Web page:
Three-way pre-election television debate last night between the Chancellor of the Exchequer (i.e. finance minister) and his two rivals from the other main parties. An unusual event in Britain and trailer for the main movie of such debates between party leaders in the imminent election campaign.
Lots of tweets and posts this morning on how the Twitterstream made this the first new media election event of its kind and how excellent all that is. See for example Charlie Beckett of Polis here (and on BBC Radio 4 this morning).
Hate to rain on the tweet parade, but I’m just not buying this as transformative change. We’re at risk of confusing the medium with the message.
At least 1.7m people – rising to 2m by the end according to C4’s debate anchor Krishnan Guru-Murthy – watched the one-hour debate. At that kind of scale this debate and the ones to come may well shift real votes. Old-fashioned terrestrial TV is incomparable for focussing a vivid spotlight that fuses issues of character and argument. No great surprise that Vince Cable, distinctive on both these fronts, was judged the winner.
The format is hardly flawless. You could see immediately where the politicians won and the broadcasters lost in the battle to negotiate the rules. A member of the audience feeds in one question and the pols bat it around. There’s no follow up or supplementaries from that member of the audience: no risk whatever to the politician that someone can accuse them of dodging the issue.
The anchor can follow issues but no established journalist can or will do what members of unregulated TV audiences did to both Margaret Thatcher (over the Falklands war) or to Tony Blair (Iraq) namely pursue a personal, angry line of cross-examination. Those tend to be dramatic and memorable. We won’t be seeing any of them this election season.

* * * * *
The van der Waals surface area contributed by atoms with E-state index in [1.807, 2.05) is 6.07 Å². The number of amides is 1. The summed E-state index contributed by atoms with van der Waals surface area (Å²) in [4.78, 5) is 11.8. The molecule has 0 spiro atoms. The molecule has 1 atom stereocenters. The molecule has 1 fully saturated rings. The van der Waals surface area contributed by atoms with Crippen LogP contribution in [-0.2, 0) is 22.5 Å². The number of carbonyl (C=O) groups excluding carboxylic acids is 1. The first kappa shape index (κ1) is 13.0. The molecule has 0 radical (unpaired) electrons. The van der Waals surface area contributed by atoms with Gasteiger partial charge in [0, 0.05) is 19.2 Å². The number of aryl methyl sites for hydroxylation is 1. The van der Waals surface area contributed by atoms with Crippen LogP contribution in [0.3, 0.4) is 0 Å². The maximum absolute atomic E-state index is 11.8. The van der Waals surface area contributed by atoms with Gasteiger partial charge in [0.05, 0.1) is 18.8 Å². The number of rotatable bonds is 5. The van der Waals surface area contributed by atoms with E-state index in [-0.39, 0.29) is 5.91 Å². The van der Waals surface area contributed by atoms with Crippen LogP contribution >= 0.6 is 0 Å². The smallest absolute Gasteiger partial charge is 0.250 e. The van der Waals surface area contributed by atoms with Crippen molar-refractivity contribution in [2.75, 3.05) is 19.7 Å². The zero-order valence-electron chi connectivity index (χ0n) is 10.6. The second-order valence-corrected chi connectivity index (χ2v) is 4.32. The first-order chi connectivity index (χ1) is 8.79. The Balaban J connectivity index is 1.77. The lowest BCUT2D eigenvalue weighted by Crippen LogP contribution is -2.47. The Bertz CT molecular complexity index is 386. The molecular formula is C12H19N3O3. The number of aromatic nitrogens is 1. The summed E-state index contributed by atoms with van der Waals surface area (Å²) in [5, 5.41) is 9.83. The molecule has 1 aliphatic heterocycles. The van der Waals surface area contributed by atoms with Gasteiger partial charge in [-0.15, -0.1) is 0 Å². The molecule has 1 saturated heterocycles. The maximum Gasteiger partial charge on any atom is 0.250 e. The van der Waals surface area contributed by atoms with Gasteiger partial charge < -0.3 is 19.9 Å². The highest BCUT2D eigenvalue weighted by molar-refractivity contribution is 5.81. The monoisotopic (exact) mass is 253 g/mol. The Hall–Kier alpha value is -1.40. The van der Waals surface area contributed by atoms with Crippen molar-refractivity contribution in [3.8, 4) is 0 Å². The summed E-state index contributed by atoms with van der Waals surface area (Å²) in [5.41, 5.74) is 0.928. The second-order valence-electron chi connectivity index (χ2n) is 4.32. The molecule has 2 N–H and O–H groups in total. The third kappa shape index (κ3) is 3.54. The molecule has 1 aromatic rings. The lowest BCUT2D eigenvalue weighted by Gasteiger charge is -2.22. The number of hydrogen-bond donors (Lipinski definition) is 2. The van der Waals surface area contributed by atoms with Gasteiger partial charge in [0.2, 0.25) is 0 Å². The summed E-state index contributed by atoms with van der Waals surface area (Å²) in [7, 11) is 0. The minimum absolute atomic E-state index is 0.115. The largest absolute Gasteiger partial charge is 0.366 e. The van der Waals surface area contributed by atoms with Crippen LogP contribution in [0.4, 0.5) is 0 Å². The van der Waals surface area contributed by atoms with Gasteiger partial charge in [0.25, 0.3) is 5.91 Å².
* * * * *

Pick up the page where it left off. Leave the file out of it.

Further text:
And Twitter? Amusing here and there, but essentially irrelevant. Debate, even in these high-stakes and constricted circumstances, is supposed to be forensic: to cleanse the questions that matter of the unimportant and to focus on the differences that count.
Twitter on this debate (or any debate) is scatter chatter. I’ve written elsewhere about the obvious difficulty of trying to follow an argument from a hashtag. Twitter may be brilliant for getting questions answered or links relayed, but it’s lousy at complicated thought. How could it be any good at it? There’s more to read on the web about this debate than there ever would have been in the past. That doesn’t mean that it’s any good.
Ah, tweeters reply, but digital communications give an event a networked, interactive dimension it didn’t have before. It democratises political debate and makes it live more vividly, promoting engagement in politics.
It does broaden the conversation – but that’s the conversation inside the audience, not between voters and politicians in this case. It simply doesn’t deserve the description of “richer, multi-layered reportage.”
An interesting event occurs on mainstream television. The leisured, educated and tech-savvy classes discuss what they see and hear, with – in this case – a heavy injection of tweeting political spinners in the mix. Cafe conversation gone digital, if you like. I just don’t see what’s transformative about a bigger conversation. It’s just larger.